Homecoming is absolutely an integral part of the high school experience; crowning a king and queen has long been a coming-of-age right for teenagers. Unfortunately, with Carmel High’s current approach, the coronation cannot work for two kings or two queens.
The homecoming court nominations are divided into two ballots: boys and girls. This mandates that a same-sex couple can never win, effectively excluding about five percent of the population.
This does not mean that the court should be done away with completely, but it should give everyone a fair chance to be crowned. Right now, that chance is not given to LGBT students.
No one is saying that a same-sex couple should win the nomination every year, but just the opportunity of being nominated can give this underrepresented group a feeling of acceptance.
According to the Human Rights Campaign, just under half of LGBT students do not feel accepted in the community in which they live; if we as a school could do anything to decrease that number, we by all means should.
Making a change would not be anything extraordinary, as other schools are making similar decisions across the United States. One such example is San Diego State University where the titles King and Queen were changed to “Royals” in order to promote acceptance. A high school in Tallahassee named a lesbian couple prom royalty just last year.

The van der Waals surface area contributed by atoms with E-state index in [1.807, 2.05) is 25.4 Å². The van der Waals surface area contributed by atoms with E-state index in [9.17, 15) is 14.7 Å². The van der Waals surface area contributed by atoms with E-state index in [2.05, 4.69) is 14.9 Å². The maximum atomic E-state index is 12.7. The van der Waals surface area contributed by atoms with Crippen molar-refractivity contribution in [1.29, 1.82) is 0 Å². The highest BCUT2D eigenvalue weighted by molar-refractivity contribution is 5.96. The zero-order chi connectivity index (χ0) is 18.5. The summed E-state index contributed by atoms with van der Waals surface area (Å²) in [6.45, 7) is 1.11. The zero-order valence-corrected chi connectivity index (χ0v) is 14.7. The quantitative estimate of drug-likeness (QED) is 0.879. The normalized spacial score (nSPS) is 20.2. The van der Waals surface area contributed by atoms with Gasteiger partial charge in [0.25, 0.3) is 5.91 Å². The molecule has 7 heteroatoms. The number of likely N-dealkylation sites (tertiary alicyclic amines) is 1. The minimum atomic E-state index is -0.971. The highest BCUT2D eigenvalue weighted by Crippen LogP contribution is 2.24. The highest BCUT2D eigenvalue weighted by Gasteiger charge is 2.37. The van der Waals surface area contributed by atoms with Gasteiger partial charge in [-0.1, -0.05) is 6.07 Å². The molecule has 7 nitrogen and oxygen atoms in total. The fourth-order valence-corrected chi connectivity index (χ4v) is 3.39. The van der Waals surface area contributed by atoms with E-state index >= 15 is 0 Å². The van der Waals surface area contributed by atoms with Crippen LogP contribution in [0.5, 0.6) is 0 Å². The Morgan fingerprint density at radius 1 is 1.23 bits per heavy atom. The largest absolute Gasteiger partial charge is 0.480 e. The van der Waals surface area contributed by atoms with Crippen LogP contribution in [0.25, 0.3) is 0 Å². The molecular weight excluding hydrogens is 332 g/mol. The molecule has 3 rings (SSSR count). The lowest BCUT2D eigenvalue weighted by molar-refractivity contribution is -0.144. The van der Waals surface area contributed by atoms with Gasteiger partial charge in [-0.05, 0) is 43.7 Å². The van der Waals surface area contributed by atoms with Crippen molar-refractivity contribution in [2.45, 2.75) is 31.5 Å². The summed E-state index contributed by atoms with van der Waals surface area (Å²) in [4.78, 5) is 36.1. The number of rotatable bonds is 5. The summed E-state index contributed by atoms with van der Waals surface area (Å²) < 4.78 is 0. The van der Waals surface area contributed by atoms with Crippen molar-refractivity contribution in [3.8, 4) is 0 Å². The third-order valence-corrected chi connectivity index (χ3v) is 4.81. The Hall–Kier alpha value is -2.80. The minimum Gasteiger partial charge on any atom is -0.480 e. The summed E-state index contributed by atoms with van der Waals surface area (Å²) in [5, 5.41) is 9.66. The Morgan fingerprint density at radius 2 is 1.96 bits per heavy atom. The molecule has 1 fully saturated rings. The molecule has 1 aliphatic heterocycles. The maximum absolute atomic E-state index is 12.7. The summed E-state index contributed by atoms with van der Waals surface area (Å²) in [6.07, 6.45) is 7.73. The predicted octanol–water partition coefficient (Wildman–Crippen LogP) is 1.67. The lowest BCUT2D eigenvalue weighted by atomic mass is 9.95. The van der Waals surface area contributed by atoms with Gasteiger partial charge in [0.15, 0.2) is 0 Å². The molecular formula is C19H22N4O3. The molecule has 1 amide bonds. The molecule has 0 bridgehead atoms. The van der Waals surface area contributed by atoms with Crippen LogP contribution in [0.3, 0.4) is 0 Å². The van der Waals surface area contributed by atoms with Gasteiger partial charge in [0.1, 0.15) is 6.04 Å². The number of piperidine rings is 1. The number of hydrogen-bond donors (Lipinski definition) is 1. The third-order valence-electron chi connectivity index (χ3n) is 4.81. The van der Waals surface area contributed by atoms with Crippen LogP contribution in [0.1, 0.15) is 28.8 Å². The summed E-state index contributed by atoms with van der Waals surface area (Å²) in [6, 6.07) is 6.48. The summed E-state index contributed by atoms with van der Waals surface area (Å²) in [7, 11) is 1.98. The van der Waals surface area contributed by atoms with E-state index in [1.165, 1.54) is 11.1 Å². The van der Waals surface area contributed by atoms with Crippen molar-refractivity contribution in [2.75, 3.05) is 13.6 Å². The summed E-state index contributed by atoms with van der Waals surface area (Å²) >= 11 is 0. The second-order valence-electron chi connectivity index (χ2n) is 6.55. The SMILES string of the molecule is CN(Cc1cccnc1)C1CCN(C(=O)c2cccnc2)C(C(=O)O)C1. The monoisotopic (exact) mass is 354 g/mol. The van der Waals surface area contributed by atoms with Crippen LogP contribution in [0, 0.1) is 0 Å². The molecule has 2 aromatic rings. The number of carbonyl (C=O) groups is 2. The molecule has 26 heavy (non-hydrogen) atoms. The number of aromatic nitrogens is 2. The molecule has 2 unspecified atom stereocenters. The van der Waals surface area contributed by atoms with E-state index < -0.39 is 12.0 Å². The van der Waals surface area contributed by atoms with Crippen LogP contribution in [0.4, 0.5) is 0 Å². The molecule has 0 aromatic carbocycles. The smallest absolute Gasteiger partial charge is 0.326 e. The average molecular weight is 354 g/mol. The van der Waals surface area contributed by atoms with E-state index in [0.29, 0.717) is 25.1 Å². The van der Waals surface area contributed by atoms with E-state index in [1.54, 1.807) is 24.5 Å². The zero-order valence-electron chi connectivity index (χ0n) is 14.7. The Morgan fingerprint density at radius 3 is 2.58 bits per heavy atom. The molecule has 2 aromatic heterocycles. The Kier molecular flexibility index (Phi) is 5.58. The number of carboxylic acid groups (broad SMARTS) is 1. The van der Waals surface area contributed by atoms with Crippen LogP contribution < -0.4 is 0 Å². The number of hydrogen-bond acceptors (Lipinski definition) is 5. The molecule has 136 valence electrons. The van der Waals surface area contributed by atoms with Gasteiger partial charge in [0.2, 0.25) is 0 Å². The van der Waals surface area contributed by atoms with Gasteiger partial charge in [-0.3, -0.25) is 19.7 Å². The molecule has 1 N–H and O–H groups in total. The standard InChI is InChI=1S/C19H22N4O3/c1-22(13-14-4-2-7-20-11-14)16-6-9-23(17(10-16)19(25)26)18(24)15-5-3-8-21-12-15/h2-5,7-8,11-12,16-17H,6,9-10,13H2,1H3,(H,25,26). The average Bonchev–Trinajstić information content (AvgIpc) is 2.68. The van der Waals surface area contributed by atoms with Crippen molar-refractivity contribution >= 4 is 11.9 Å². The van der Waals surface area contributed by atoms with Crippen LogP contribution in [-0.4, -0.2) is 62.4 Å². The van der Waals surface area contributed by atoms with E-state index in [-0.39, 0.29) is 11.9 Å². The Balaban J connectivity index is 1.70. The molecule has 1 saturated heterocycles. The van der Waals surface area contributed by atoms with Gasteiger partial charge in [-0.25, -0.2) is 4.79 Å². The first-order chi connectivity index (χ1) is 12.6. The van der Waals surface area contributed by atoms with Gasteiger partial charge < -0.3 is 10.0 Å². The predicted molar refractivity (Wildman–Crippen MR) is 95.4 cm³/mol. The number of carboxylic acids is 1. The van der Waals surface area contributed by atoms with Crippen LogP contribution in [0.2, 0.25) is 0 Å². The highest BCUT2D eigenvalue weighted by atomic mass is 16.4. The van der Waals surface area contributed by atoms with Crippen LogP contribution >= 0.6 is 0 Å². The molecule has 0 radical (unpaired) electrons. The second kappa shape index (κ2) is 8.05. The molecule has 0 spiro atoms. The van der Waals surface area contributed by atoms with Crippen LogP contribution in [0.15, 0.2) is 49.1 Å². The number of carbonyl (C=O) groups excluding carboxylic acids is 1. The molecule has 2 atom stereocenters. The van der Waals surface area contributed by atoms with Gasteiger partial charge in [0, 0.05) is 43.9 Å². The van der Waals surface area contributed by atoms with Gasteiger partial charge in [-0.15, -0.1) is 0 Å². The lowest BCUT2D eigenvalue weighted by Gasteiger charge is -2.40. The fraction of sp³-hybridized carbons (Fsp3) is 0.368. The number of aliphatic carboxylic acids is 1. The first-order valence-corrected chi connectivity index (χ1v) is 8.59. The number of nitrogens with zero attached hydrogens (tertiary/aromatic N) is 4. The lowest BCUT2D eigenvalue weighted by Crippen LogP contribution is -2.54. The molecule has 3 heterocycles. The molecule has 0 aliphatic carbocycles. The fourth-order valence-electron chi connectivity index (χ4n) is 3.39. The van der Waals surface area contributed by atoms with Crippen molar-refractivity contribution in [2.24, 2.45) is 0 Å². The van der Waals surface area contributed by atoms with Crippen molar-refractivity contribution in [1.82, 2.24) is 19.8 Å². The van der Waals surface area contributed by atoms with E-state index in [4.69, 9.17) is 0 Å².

CHS isn’t quite there yet. With the new voting system, we nominate four boys and four girls. Then we vote for one boy and one girl to win.
Some might point out that the new system of voting was established to discourage the pressure of voting for couples. This is true, but the titles still imply heteronormativity, and thus, alienate gay students.
This exclusion is a sizeable problem for gay teenagers. In a survey by the Human Rights Campaign, it was observed that 25 percent of LGBT students’ biggest problem is feeling accepted, comparable to the percentage of straight students whose biggest problem is grades.
Another problem occurs in deciding how exactly to reform the nomination system in order to be more accepting. Davis Senior High School elected a same-sex pair as homecoming princes almost a decade ago by holding a write-in nomination. This is not altogether dissimilar to the system in place at Carmel currently, but at DSHS the male and female votes were not segregated.
It seems that the way to solve this dilemma would be to reinstate the “couples” system of voting, giving the opportunity for everyone to win.